As hair starts to sprout above thousands of lips this month, prostate cancer activists hope that growing handlebars and pencil moustaches will push more men into doctor's offices to get checked for the disease.
Though one-in-six men are affected by prostate cancer, according to the Prostate Cancer Foundation, activists say that this "below the belt" health condition still remains a topic men won't open up about. Now in its eighth year, the Movember movement continues to try to change that. While growing out their whiskers throughout November, participants raise funds and awareness and spark critical conversations about prostate and testicular cancers.
"It just wasn't something you talked about," Sandy Goodman, 48, told The Huffington Post about his experience with men's cancers before joining Movember. "My wife would go in every year for her breast exams and the pap smears. She was very open about that. I never heard any friends talking about testicular cancer or what a PSA (prostate-specific antigen) score was."
"Mo Bros" hope that the moustache can do for prostate and testicular cancers what the pink ribbon has done for breast cancer.
"Men are very different from women," said Dan Zenka, senior vice president of communications for the Prostate Cancer Foundation. "They're not going to put on the T-shirts and do the runs. [Movember] is really suited to the male psyche."
Though his prostate-cancer treatment will keep him from growing his moustache this year, Zenka said he's determined to lend his voice and experience to the mission.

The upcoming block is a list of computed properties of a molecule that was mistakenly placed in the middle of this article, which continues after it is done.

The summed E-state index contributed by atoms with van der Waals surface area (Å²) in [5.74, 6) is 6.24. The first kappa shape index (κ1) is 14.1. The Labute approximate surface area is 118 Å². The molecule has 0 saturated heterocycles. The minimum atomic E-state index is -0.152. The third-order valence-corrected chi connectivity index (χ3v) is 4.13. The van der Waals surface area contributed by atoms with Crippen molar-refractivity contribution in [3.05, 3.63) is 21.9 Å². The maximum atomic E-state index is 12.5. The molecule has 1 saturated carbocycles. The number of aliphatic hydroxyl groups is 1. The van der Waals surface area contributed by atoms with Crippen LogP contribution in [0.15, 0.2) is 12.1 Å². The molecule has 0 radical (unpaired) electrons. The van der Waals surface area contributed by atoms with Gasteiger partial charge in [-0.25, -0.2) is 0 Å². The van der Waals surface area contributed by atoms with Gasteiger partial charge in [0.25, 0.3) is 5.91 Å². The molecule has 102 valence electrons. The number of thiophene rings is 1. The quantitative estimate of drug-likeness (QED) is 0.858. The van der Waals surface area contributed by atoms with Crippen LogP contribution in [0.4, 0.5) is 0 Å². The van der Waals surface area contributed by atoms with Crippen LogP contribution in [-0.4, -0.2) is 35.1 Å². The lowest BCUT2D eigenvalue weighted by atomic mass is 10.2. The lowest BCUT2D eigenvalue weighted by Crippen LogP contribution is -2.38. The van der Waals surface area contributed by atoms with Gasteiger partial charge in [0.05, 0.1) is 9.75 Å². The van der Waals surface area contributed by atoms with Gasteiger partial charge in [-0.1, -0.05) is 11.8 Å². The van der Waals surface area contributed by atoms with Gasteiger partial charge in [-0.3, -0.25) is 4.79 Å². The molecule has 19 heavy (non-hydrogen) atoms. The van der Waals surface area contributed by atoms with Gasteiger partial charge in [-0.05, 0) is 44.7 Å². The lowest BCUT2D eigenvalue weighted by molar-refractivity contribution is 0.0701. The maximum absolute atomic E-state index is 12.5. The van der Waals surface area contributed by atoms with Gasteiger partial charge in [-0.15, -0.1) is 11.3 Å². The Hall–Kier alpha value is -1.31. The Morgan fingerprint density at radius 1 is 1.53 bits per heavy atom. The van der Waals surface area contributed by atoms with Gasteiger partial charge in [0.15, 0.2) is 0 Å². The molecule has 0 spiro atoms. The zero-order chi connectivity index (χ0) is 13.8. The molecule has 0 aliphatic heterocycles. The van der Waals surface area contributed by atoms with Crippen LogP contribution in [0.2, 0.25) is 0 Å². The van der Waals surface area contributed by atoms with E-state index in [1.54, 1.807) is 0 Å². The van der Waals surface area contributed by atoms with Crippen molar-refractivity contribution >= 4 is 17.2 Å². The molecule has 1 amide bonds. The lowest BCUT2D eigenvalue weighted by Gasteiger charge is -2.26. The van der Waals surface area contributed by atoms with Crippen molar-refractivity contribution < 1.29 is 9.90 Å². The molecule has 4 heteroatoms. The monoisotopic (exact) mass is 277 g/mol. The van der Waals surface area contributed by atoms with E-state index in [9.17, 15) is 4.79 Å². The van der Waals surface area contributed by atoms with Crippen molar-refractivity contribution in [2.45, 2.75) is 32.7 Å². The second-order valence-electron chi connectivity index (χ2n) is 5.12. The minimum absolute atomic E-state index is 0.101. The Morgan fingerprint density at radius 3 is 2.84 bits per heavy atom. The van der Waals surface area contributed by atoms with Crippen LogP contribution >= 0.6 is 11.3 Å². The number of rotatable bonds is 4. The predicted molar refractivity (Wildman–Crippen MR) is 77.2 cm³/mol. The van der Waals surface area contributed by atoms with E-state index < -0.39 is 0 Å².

That mission, which boasted 450,000 members and raised $81 million last year, has come a long way since a couple of buddies bemoaned the death of the 70s stache over beers in Australia. They set a humble goal back in 2003: get 30 men to grow their facial hair for 30 days to draw attention to men's cancers.
Today, proceeds from fundraising efforts around the globe benefit the Prostate Cancer Foundation, LIVESTRONG, the Lance Armstrong Foundation and Movember's education and research programs.
Though Goodman has ranked the top U.S. fundraiser two years in a row -- pulling in a total of $91,000 -- he said that raising money isn't his primary goal.
Goodman said his father-in-law ignored the advice of doctors and prostate cancer's warning signs and has been battling the disease for five years.
"I realized that none of my friends knew anything about prostate cancer," Goodman remarked, "the prevalence of it, the fact that there are no symptoms and the fact that you really need to get checked."
His personal mission is to educate as many people as possible.
Along with every fundraising email he sends, Goodman shares statistics about the diseases and words of encouragement about getting examined. He said that about 20 of his buddies who had never gotten checked have gone to see their doctors.
As to why growing facial hair is helping to chip away at the taboo, Movember activists say the reason is obvious.
"It's macho isn't it?," Zenka asked. "Doesn't everyone want a Tom Selleck moustache?"